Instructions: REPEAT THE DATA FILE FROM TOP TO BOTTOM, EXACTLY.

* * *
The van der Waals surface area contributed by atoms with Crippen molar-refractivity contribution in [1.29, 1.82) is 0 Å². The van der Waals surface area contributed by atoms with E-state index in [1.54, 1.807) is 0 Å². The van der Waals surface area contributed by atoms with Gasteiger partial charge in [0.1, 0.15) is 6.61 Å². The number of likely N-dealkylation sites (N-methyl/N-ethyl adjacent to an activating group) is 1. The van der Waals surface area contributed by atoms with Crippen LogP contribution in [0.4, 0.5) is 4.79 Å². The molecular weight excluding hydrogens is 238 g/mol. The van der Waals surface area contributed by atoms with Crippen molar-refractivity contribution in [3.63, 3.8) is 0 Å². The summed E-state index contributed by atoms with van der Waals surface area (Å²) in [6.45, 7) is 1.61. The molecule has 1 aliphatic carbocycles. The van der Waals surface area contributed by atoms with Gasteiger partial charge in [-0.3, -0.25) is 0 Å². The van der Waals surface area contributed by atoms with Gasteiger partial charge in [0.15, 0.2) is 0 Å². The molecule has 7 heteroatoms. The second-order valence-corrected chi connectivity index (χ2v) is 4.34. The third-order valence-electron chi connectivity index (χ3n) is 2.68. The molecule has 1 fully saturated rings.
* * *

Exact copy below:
The van der Waals surface area contributed by atoms with Crippen molar-refractivity contribution in [1.29, 1.82) is 0 Å². The van der Waals surface area contributed by atoms with E-state index in [1.54, 1.807) is 0 Å². The van der Waals surface area contributed by atoms with Gasteiger partial charge in [0.1, 0.15) is 6.61 Å². The number of likely N-dealkylation sites (N-methyl/N-ethyl adjacent to an activating group) is 1. The van der Waals surface area contributed by atoms with Crippen LogP contribution in [0.4, 0.5) is 4.79 Å². The molecular weight excluding hydrogens is 238 g/mol. The van der Waals surface area contributed by atoms with Crippen molar-refractivity contribution in [3.63, 3.8) is 0 Å². The summed E-state index contributed by atoms with van der Waals surface area (Å²) in [6.45, 7) is 1.61. The molecule has 1 aliphatic carbocycles. The van der Waals surface area contributed by atoms with Gasteiger partial charge in [-0.3, -0.25) is 0 Å². The van der Waals surface area contributed by atoms with Gasteiger partial charge in [0.15, 0.2) is 0 Å². The molecule has 7 heteroatoms. The second-order valence-corrected chi connectivity index (χ2v) is 4.34. The third-order valence-electron chi connectivity index (χ3n) is 2.68. The molecule has 1 fully saturated rings.